By Sandra Basu
WASHINGTON — In October 2010, Marine Lance Cpl. Sebastian Gallegos stepped into a canal in Afghanistan just as a comrade stumbled onto an improvised explosive device (IED). The impact blew Gallegos forward and almost severed his arm.
The arm was just “hanging on by a little piece of skin,” said Gallegos, whose injury led to the amputation of his right arm. Yet, even after the arm was gone, he still had feeling where it once was.
“When it is not painful, it feels like someone is holding the artery under your armpit and is cutting off your circulation,” he told U.S. Medicine.
|Navy Cmdr. Jack Tsao, MD, helps Army Sgt. Nicholas Paupore at Walter Reed Army Medical Center through the application of Mirror Therapy. Paupore was a 101st Airborne Division artilleryman who was serving on a military transition team training Iraqi troops when he was wounded in July 2006. Photo by Navy Mass Communication Specialist 2nd Class Jeff Hopkins|
Medical innovations have allowed for a greater number of limbs to be preserved than in prior conflicts, but amputation still is needed for many injuries. What sometimes baffles clinicians and often disturbs patients is that, even with the body part removed, discomfort can remain through a phenomenon known as phantom limb pain.
Jack Tsao, MD, director of the Traumatic Brain Injury Programs for Navy Medicine’s Bureau of Medicine and Surgery and associate professor of neurology at the Uniformed Services University of the Health Sciences, Bethesda, MD, estimates that 85% to 90% patients have phantom limb pain at some stage after an amputation.
“It is usually quite bothersome,” Tsao told U.S. Medicine. “The typical person doesn’t have constant phantom pain. That, I would say, is a little bit atypical. The typical story people have is several episodes a day where they will suddenly have phantom pain coming on. It can vary from just the sensation of the limb and no pain at all, and that is phantom sensation, to severe burning pain, itching … and just horrible pain.”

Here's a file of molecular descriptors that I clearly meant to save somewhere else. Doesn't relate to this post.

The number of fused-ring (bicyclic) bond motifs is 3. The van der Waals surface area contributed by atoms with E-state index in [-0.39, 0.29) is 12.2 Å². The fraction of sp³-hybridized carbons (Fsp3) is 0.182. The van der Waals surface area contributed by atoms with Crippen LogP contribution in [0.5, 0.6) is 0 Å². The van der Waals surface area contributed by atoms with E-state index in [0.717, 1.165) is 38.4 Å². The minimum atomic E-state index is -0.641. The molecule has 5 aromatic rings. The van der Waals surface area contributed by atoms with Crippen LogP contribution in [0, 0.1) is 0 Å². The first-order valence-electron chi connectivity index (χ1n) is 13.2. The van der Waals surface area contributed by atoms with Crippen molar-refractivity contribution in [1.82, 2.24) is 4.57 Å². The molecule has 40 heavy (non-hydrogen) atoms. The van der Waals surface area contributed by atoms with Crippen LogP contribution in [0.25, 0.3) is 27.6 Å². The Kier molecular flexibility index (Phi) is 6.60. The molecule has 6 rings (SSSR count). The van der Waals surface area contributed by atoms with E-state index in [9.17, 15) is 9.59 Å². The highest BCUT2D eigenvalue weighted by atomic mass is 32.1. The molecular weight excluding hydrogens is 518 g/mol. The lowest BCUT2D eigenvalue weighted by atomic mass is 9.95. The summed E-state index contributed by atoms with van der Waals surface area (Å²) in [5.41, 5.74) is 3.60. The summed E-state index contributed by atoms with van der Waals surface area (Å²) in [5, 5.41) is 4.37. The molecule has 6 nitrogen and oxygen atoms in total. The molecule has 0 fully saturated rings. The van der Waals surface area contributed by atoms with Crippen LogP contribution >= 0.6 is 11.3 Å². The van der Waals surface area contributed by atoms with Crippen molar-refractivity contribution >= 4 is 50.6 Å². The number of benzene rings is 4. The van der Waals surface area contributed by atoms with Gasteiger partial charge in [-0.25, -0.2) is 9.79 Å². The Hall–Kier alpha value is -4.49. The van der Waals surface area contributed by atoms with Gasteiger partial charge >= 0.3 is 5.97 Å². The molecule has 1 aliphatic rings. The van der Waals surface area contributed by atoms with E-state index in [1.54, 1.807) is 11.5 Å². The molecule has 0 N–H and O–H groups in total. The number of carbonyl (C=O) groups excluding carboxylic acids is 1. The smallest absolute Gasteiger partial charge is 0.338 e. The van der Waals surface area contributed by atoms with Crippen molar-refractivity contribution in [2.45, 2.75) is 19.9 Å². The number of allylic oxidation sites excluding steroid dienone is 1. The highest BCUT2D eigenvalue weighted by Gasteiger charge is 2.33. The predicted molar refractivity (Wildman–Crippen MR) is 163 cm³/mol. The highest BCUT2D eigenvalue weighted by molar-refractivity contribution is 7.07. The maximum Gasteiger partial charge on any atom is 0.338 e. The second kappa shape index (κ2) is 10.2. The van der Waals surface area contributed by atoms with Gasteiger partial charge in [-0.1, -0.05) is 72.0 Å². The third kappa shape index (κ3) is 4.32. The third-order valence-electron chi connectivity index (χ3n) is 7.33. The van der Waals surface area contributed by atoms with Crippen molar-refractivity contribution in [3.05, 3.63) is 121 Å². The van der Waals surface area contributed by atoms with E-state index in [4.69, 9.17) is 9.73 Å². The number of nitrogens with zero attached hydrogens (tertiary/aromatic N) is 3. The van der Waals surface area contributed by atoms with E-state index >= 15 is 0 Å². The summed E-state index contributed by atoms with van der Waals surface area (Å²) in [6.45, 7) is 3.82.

Tsao and his colleagues explained in a 2010 paper that, in describing the pain, some patients said “they have volitional control over their phantom and can move their phantom at will, while others report their phantoms being fixed in a specific position.” One amputee explained that it felt like “he was pulling the trigger on his rifle with his index finger and was unable to move his hand to a different position.”
One type of therapy showing great promise for relieving phantom pain is known as mirror therapy. In this seemingly simple therapy, patients use mirrors to look at the reflection of their intact limb and mentally visualize that their missing limb is making the movements.
In November 2007, Tsao and colleagues published a correspondence in the New England Journal of Medicine, “Mirror Therapy for Phantom Limb Pain,” discussing a randomized control study in a military population.
In that study, 22 patients at Walter Reed Army Medical Center were assigned to one of three groups. “Patients in the mirror group attempted to perform movements with the amputated limb while viewing the reflected image of the movement of their intact limb,” the study stated. “Patients in the covered-mirror group attempted to perform movements with both their intact and amputated limbs when the mirror was covered by an opaque sheet. Patients in the mental-visualization group closed their eyes and imagined performing movements with their amputated limb.”
Eighteen patients completed the study with six in each group, and, after one month of treatment, all of the members in the mirror group reported less phantom pain. In the covered mirror group, only 17% reported a pain decrease and 50% reported worsening pain, while, in the mental visualization group, 33% reported a pain decrease, while 67% reported worsening pain.
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